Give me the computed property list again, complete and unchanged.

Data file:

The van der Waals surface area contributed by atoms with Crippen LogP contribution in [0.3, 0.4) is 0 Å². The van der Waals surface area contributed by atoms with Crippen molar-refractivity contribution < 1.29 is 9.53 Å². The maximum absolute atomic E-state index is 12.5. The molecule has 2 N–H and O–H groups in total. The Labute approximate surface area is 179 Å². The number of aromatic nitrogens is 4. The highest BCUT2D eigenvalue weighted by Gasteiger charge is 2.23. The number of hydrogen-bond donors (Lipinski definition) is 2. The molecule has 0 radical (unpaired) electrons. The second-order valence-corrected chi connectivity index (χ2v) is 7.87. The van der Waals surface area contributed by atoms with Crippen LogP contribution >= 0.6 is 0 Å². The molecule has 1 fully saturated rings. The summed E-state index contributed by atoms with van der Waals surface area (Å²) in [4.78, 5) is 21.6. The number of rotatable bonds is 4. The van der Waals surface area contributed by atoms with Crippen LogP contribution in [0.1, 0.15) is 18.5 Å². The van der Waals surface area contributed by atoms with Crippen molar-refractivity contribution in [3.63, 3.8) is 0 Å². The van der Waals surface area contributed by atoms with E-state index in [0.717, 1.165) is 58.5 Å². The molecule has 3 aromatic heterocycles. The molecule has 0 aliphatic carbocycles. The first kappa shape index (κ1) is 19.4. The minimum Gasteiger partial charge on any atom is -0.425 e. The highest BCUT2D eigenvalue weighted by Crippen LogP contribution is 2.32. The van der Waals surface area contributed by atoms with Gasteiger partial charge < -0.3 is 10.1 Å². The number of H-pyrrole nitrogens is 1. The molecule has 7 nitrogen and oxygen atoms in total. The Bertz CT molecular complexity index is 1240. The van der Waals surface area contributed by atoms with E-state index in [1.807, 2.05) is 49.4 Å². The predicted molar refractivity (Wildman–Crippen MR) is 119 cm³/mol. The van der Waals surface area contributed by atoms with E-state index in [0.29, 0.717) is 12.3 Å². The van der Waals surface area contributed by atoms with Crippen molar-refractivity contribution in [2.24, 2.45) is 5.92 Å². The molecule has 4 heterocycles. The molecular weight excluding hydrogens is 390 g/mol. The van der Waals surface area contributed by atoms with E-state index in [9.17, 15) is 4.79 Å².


The van der Waals surface area contributed by atoms with Crippen LogP contribution in [0.3, 0.4) is 0 Å². The van der Waals surface area contributed by atoms with Crippen molar-refractivity contribution < 1.29 is 9.53 Å². The maximum absolute atomic E-state index is 12.5. The molecule has 2 N–H and O–H groups in total. The Labute approximate surface area is 179 Å². The number of aromatic nitrogens is 4. The highest BCUT2D eigenvalue weighted by Gasteiger charge is 2.23. The number of hydrogen-bond donors (Lipinski definition) is 2. The molecule has 0 radical (unpaired) electrons. The second-order valence-corrected chi connectivity index (χ2v) is 7.87. The van der Waals surface area contributed by atoms with Crippen LogP contribution >= 0.6 is 0 Å². The molecule has 1 fully saturated rings. The summed E-state index contributed by atoms with van der Waals surface area (Å²) in [4.78, 5) is 21.6. The number of rotatable bonds is 4. The van der Waals surface area contributed by atoms with Crippen LogP contribution in [0.1, 0.15) is 18.5 Å². The van der Waals surface area contributed by atoms with Crippen molar-refractivity contribution in [3.63, 3.8) is 0 Å². The van der Waals surface area contributed by atoms with E-state index in [0.717, 1.165) is 58.5 Å². The molecule has 3 aromatic heterocycles. The molecule has 0 aliphatic carbocycles. The first kappa shape index (κ1) is 19.4. The minimum Gasteiger partial charge on any atom is -0.425 e. The highest BCUT2D eigenvalue weighted by Crippen LogP contribution is 2.32. The van der Waals surface area contributed by atoms with Gasteiger partial charge < -0.3 is 10.1 Å². The number of H-pyrrole nitrogens is 1. The molecule has 7 nitrogen and oxygen atoms in total. The Bertz CT molecular complexity index is 1240. The van der Waals surface area contributed by atoms with E-state index in [1.807, 2.05) is 49.4 Å². The predicted molar refractivity (Wildman–Crippen MR) is 119 cm³/mol. The van der Waals surface area contributed by atoms with E-state index in [0.29, 0.717) is 12.3 Å². The van der Waals surface area contributed by atoms with Crippen molar-refractivity contribution in [2.24, 2.45) is 5.92 Å². The molecule has 4 heterocycles. The molecular weight excluding hydrogens is 390 g/mol. The van der Waals surface area contributed by atoms with E-state index in [9.17, 15) is 4.79 Å².